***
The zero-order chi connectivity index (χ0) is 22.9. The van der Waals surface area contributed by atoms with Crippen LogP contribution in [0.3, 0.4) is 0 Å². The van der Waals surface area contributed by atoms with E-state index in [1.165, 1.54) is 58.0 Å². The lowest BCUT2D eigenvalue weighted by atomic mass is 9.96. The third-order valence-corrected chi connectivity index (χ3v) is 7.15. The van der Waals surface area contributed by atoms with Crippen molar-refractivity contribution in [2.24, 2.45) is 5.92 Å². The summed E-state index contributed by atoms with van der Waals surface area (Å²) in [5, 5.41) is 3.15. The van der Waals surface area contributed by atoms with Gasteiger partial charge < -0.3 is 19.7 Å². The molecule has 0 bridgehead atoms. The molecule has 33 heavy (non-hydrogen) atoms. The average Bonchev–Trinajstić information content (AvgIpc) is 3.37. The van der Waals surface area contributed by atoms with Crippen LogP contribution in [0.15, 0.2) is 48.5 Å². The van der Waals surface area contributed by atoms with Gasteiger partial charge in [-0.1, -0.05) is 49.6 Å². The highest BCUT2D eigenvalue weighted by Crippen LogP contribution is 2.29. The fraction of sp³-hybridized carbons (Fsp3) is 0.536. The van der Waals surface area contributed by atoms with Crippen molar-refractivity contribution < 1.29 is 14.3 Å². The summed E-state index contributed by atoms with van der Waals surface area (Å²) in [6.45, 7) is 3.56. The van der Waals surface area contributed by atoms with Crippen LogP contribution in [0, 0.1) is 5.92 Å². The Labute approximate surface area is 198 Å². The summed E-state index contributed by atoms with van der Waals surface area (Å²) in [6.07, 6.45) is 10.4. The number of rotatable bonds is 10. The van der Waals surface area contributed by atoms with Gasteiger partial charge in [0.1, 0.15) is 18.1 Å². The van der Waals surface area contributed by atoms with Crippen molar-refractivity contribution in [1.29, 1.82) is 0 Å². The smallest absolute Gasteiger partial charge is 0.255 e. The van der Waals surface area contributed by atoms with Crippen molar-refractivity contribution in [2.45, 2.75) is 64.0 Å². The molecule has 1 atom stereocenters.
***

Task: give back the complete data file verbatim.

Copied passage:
The zero-order chi connectivity index (χ0) is 22.9. The van der Waals surface area contributed by atoms with Crippen LogP contribution in [0.3, 0.4) is 0 Å². The van der Waals surface area contributed by atoms with E-state index in [1.165, 1.54) is 58.0 Å². The lowest BCUT2D eigenvalue weighted by atomic mass is 9.96. The third-order valence-corrected chi connectivity index (χ3v) is 7.15. The van der Waals surface area contributed by atoms with Crippen molar-refractivity contribution in [2.24, 2.45) is 5.92 Å². The summed E-state index contributed by atoms with van der Waals surface area (Å²) in [5, 5.41) is 3.15. The van der Waals surface area contributed by atoms with Gasteiger partial charge < -0.3 is 19.7 Å². The molecule has 0 bridgehead atoms. The molecule has 33 heavy (non-hydrogen) atoms. The average Bonchev–Trinajstić information content (AvgIpc) is 3.37. The van der Waals surface area contributed by atoms with Crippen LogP contribution in [0.15, 0.2) is 48.5 Å². The van der Waals surface area contributed by atoms with Gasteiger partial charge in [-0.1, -0.05) is 49.6 Å². The highest BCUT2D eigenvalue weighted by Crippen LogP contribution is 2.29. The fraction of sp³-hybridized carbons (Fsp3) is 0.536. The van der Waals surface area contributed by atoms with Crippen molar-refractivity contribution < 1.29 is 14.3 Å². The summed E-state index contributed by atoms with van der Waals surface area (Å²) in [6.45, 7) is 3.56. The van der Waals surface area contributed by atoms with Crippen LogP contribution in [0, 0.1) is 5.92 Å². The Labute approximate surface area is 198 Å². The summed E-state index contributed by atoms with van der Waals surface area (Å²) in [6.07, 6.45) is 10.4. The number of rotatable bonds is 10. The van der Waals surface area contributed by atoms with Gasteiger partial charge in [0.1, 0.15) is 18.1 Å². The van der Waals surface area contributed by atoms with Crippen molar-refractivity contribution in [1.29, 1.82) is 0 Å². The smallest absolute Gasteiger partial charge is 0.255 e. The van der Waals surface area contributed by atoms with Crippen molar-refractivity contribution in [2.45, 2.75) is 64.0 Å². The molecule has 1 atom stereocenters.